Wednesday, April 3, 2013
This Week in Mets History 1-12: Tom Terrific, Rusty, a Darling Trade and Strawberry's Moonshot
This week, we celebrate baseball's opening week with a bang. We remember two mega trades that didn't seem big at the time, a new team debuts in Shea, and Darryl raises the roof. All this and more, this week in Mets history.
April 1, 1982 - In an attempt to build on youth and part ways with the players of the past few pathetic seasons, the Mets trade fan favorite Lee Mazzilli in an unpopular move. They deal Maz to the Texas Rangers in exchange for two rookie starting pitchers: Ron Darling and Walt Terrell.
Darling won 99 games with the Mets to go with a World Series, an All-Star appearance and a Gold Glove. He remains with the team in the booth calling games for SNY. While Terrell didn't have a bad Mets tenure (19 wins and a Mets career 3.53 ERA), he did have a major impact on the team's future. They would trade him to Detroit two years later for Howard Johnson.
April 3, 1966 - After a dispute with NCAA and Major League Baseball, Tom Seaver is drafted by the Mets through a special process. He was ineligible to play his senior year at USC because he had signed a professional contract.
When Seaver's father threatens a lawsuit, MLB voided his contract with Atlanta who had signed him and allowed other teams to match their offer. The Mets had their name drawn out of a hat and won the rights to draft him. Seaver then became the Hall of Fame icon we all know and love, but it was very close to never happening with the Mets.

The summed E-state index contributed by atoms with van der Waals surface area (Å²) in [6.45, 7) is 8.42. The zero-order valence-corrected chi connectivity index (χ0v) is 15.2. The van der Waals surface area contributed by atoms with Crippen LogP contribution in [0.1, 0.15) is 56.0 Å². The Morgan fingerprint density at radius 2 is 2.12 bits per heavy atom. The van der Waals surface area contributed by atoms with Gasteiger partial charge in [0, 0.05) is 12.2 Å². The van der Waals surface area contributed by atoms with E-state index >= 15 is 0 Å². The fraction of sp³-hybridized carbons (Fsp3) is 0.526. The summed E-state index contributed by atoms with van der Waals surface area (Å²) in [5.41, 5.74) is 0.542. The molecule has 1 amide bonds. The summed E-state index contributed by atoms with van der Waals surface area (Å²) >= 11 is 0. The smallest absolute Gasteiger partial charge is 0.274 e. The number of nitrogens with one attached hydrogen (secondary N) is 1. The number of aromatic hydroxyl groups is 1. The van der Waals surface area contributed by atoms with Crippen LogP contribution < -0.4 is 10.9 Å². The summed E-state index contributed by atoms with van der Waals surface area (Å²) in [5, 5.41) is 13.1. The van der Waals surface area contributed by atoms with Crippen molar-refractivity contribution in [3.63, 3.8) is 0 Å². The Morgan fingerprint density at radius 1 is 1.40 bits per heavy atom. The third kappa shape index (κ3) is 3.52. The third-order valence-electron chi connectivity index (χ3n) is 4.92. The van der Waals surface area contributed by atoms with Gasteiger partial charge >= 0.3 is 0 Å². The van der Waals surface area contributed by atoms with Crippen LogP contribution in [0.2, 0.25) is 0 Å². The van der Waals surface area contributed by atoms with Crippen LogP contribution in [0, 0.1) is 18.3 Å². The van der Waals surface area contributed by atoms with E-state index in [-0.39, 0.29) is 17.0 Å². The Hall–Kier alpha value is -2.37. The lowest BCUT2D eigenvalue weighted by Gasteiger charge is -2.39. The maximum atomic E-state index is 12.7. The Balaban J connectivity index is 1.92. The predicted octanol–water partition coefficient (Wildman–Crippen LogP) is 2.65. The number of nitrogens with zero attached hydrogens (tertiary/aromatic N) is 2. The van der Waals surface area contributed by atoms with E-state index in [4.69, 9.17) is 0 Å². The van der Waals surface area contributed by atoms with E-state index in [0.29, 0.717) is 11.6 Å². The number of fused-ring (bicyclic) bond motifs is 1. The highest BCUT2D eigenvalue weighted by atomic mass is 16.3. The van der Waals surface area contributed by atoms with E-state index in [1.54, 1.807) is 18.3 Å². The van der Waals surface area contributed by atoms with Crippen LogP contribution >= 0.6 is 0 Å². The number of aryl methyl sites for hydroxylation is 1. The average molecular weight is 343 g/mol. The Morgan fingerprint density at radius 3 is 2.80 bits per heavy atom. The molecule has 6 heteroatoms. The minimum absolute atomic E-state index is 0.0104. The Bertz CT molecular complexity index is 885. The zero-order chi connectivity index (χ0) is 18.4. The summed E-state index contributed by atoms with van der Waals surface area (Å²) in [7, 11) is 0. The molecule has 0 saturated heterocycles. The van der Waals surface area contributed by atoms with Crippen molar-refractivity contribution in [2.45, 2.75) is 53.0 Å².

April 3, 2009 - After the Detroit Tigers cut ties with Gary Sheffield and his massive $14 million contract, the Mets swooped in and signed him in the hopes that he would boost their outfield offense. The son of former Mets great Dwight Gooden, would hit ten homers, drive in 43 RBI and hold a .276 AVG in his one year with the Mets.
April 4, 1988 - In an opening day explosion, Kevin McReynolds and Darryl Strawberry both hit two home runs each in a memorable 10-6 win over the Expos in Montreal. The most memorable part of the game though was Strawberry's second home run. It traveled an estimated distance of 525 ft and hit a light rim in the ceiling at Olympic Stadium. It is the longest home run in the history of that venue.
April 5, 1972 - The Mets look to get stronger for the future. They do so by trading Ken Singleton, Tim Foli and Mike Jorgensen to the Montreal Expos for All Star Rusty Staub. Staub would become a fan favorite and a major part of the "Gotta Believe" Mets of 1973. The man nicknamed "Le Grand Orange" would play nine years for the Mets in two separate stints.
He would hit .276 AVG and drive in 399 RBI in Queens. Today he is the author of two Mets-themed books. He is also the founder of the NY Police and Fire Widows and Children Benefits Fund in which has raised over $112 million in donations since 9/11.